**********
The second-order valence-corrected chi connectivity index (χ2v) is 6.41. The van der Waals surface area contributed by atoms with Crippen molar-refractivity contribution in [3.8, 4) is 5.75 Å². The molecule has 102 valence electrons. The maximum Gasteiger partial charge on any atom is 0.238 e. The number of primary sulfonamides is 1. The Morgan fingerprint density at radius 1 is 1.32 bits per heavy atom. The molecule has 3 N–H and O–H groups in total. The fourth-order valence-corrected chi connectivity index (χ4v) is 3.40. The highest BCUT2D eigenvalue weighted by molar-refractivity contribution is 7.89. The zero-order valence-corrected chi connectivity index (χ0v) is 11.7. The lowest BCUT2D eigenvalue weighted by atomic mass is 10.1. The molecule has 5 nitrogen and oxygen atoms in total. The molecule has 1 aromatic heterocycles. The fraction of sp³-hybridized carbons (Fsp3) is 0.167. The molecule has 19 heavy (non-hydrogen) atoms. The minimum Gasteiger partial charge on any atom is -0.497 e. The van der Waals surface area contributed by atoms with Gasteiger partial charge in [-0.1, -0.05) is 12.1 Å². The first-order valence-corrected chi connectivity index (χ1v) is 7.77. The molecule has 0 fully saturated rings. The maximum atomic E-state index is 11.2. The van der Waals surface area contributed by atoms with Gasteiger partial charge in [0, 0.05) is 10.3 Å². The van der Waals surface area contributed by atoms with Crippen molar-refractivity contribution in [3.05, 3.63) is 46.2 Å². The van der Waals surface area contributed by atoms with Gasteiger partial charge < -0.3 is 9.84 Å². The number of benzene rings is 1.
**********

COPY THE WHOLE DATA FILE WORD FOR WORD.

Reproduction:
The second-order valence-corrected chi connectivity index (χ2v) is 6.41. The van der Waals surface area contributed by atoms with Crippen molar-refractivity contribution in [3.8, 4) is 5.75 Å². The molecule has 102 valence electrons. The maximum Gasteiger partial charge on any atom is 0.238 e. The number of primary sulfonamides is 1. The Morgan fingerprint density at radius 1 is 1.32 bits per heavy atom. The molecule has 3 N–H and O–H groups in total. The fourth-order valence-corrected chi connectivity index (χ4v) is 3.40. The highest BCUT2D eigenvalue weighted by molar-refractivity contribution is 7.89. The zero-order valence-corrected chi connectivity index (χ0v) is 11.7. The lowest BCUT2D eigenvalue weighted by atomic mass is 10.1. The molecule has 5 nitrogen and oxygen atoms in total. The molecule has 1 aromatic heterocycles. The fraction of sp³-hybridized carbons (Fsp3) is 0.167. The molecule has 19 heavy (non-hydrogen) atoms. The minimum Gasteiger partial charge on any atom is -0.497 e. The van der Waals surface area contributed by atoms with Gasteiger partial charge in [-0.1, -0.05) is 12.1 Å². The first-order valence-corrected chi connectivity index (χ1v) is 7.77. The molecule has 0 fully saturated rings. The maximum atomic E-state index is 11.2. The van der Waals surface area contributed by atoms with Gasteiger partial charge in [0, 0.05) is 10.3 Å². The van der Waals surface area contributed by atoms with Crippen molar-refractivity contribution in [3.05, 3.63) is 46.2 Å². The van der Waals surface area contributed by atoms with Gasteiger partial charge < -0.3 is 9.84 Å². The number of benzene rings is 1.